Cook County Commissioners Delay Vote on Replacing Columbus Day with Indigenous Peoples Day


The Cook County Council of Commissioners voted to postpone a resolution that would change Columbus Day to Indigenous Peoples Day, the second time a vote on the issue has been delayed this year.

The resolution was seen as a step towards reconciliation and healing for Native American communities, but it was rejected Tuesday by members of the county’s Italian-American community, as well as black descendants of those enslaved by the tribes. Native American.

If passed, it would remove Columbus Day from the calendar and declare the second Monday in October “exclusively recognized as Indigenous Peoples Day” in Cook County. Native Americans in the county are the ninth largest urban Indigenous community in the United States, according to the resolution.

The resolution was initially debated in late May, but a vote was delayed after Cook County commissioner Stanley Moore, whose grandfather was a Choctaw Freedman, stepped down.

In May, Moore said that despite his grandfather’s ties to the tribe, he was denied recognition as a descendant. The denial prevents him and other descendants of freedmen from accessing benefits exclusive to the descendants of the tribe, such as education and housing assistance and casino profits.

Supporters of the resolution included organizations such as the Native American Rights Fund, Chicago NOW (National Organization for Women) and the Chicago Teachers Union, according to Rev. Erin James-Brown, who spoke in favor of the resolution. Chicago public schools voted to replace Columbus Day with Indigenous Peoples Day last year.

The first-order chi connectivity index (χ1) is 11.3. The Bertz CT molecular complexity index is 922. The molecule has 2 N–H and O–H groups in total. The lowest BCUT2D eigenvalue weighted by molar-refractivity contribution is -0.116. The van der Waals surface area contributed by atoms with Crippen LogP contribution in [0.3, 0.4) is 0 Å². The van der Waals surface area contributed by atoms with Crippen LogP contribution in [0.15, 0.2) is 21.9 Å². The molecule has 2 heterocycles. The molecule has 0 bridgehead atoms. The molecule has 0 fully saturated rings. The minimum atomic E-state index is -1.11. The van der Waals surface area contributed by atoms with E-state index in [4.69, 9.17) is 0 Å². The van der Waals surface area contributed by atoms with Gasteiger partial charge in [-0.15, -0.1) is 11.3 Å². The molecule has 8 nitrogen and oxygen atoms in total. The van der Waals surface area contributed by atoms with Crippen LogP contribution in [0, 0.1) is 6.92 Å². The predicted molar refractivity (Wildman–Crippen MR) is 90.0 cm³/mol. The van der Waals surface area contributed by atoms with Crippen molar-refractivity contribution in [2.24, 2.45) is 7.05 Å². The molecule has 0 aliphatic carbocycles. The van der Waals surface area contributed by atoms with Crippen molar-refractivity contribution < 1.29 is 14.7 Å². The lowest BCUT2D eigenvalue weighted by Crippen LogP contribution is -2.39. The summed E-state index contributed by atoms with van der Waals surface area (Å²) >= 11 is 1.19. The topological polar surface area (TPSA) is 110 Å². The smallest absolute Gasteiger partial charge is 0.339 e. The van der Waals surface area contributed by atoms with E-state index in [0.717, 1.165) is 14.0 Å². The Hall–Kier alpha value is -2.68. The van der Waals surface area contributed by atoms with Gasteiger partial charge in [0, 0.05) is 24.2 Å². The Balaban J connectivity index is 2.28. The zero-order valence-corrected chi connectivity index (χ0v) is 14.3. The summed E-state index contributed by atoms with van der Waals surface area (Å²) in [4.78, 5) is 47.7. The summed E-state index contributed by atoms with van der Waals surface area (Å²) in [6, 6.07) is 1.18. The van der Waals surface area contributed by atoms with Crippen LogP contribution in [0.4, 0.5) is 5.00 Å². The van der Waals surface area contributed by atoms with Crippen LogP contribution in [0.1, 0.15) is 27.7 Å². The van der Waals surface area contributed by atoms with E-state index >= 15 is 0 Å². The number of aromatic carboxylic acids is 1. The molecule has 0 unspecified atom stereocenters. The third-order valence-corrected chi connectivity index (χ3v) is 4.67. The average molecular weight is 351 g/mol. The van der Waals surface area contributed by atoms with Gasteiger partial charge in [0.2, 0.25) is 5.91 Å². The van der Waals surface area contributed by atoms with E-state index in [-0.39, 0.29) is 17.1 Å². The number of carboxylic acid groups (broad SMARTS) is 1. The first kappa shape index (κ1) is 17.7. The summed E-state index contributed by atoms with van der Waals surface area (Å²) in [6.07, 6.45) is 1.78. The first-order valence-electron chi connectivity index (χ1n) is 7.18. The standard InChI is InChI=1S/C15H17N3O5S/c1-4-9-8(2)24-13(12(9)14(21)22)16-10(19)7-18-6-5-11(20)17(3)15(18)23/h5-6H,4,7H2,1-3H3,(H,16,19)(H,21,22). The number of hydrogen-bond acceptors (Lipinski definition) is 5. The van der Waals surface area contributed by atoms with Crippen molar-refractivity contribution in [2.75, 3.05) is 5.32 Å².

Those who advocate the replacement of Columbus Day have said it is the genocide committed against Indigenous peoples by white settlers and explorers like Columbus.

“Genocide, rape, murder, colonization, slavery. This is the legacy of Columbus, â€said Les Begay, a citizen of the Dine Nation. “We ask for recognition, we ask for reconciliation for the atrocities and killings of indigenous peoples.

But Italian-Americans like Salvatore Camarda, the second vice-chair of the Joint Civic Committee of Italian-Americans, told them the holiday represented their Italian heritage and the Italian community’s persistence in the face of violence and discrimination. Camarda referred to the 1891 lynching of 11 Sicilian Americans in New Orleans, one of the deadliest lynchings in US history.

“If other groups want to have their own day of reconciliation, there are 364 other days in a calendar year, but don’t try to take away this historically significant day for 20 million Italian-Americans in this. country, â€Camarda said.

But many activists questioned the motives of those opposed to the holiday change and said the resolution would be the first step in a long struggle for reconciliation.

“It’s not about heritage and culture, it’s about power dynamics,†said Maria Acosta, speaking on behalf of the Illinois Poor People’s Campaign. “We are celebrating a united rejection against white supremacy.”

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